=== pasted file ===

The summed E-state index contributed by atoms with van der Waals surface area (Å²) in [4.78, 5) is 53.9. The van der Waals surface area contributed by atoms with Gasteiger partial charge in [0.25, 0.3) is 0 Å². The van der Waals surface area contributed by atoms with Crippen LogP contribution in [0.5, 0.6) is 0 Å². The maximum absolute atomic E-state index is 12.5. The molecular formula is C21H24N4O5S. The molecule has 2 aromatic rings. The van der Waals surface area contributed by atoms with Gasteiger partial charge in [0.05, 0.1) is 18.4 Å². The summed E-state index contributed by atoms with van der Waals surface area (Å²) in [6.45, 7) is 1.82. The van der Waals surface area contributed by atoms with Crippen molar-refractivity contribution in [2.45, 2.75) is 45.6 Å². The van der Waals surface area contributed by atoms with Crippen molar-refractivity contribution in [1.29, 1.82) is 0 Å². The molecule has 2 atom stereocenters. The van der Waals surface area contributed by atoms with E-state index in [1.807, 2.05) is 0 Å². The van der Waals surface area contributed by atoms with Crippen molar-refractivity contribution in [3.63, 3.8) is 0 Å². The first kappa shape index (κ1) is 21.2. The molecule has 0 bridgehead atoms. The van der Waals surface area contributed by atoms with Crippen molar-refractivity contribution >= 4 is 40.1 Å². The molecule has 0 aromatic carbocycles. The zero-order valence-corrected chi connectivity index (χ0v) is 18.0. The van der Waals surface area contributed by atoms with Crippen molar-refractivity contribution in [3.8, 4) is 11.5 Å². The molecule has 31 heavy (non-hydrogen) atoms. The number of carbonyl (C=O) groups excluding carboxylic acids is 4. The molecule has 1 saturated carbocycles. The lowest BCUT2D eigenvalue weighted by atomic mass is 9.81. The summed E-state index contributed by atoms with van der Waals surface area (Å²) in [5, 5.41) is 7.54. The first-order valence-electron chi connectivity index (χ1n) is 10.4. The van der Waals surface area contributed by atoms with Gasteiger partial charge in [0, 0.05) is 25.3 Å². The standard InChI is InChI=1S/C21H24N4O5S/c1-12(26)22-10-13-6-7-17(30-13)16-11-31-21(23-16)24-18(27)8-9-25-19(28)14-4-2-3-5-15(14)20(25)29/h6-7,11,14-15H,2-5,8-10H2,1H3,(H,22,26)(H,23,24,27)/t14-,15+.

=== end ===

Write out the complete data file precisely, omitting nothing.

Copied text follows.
The summed E-state index contributed by atoms with van der Waals surface area (Å²) in [4.78, 5) is 53.9. The van der Waals surface area contributed by atoms with Gasteiger partial charge in [0.25, 0.3) is 0 Å². The van der Waals surface area contributed by atoms with Crippen LogP contribution in [0.5, 0.6) is 0 Å². The maximum absolute atomic E-state index is 12.5. The molecular formula is C21H24N4O5S. The molecule has 2 aromatic rings. The van der Waals surface area contributed by atoms with Gasteiger partial charge in [0.05, 0.1) is 18.4 Å². The summed E-state index contributed by atoms with van der Waals surface area (Å²) in [6.45, 7) is 1.82. The van der Waals surface area contributed by atoms with Crippen molar-refractivity contribution in [2.45, 2.75) is 45.6 Å². The van der Waals surface area contributed by atoms with Crippen molar-refractivity contribution in [1.29, 1.82) is 0 Å². The molecule has 2 atom stereocenters. The van der Waals surface area contributed by atoms with E-state index in [1.807, 2.05) is 0 Å². The van der Waals surface area contributed by atoms with Crippen molar-refractivity contribution in [3.63, 3.8) is 0 Å². The first kappa shape index (κ1) is 21.2. The molecule has 0 bridgehead atoms. The van der Waals surface area contributed by atoms with Crippen molar-refractivity contribution >= 4 is 40.1 Å². The molecule has 0 aromatic carbocycles. The zero-order valence-corrected chi connectivity index (χ0v) is 18.0. The van der Waals surface area contributed by atoms with Crippen molar-refractivity contribution in [3.8, 4) is 11.5 Å². The molecule has 31 heavy (non-hydrogen) atoms. The number of carbonyl (C=O) groups excluding carboxylic acids is 4. The molecule has 1 saturated carbocycles. The lowest BCUT2D eigenvalue weighted by atomic mass is 9.81. The summed E-state index contributed by atoms with van der Waals surface area (Å²) in [5, 5.41) is 7.54. The first-order valence-electron chi connectivity index (χ1n) is 10.4. The van der Waals surface area contributed by atoms with Gasteiger partial charge in [0, 0.05) is 25.3 Å². The standard InChI is InChI=1S/C21H24N4O5S/c1-12(26)22-10-13-6-7-17(30-13)16-11-31-21(23-16)24-18(27)8-9-25-19(28)14-4-2-3-5-15(14)20(25)29/h6-7,11,14-15H,2-5,8-10H2,1H3,(H,22,26)(H,23,24,27)/t14-,15+.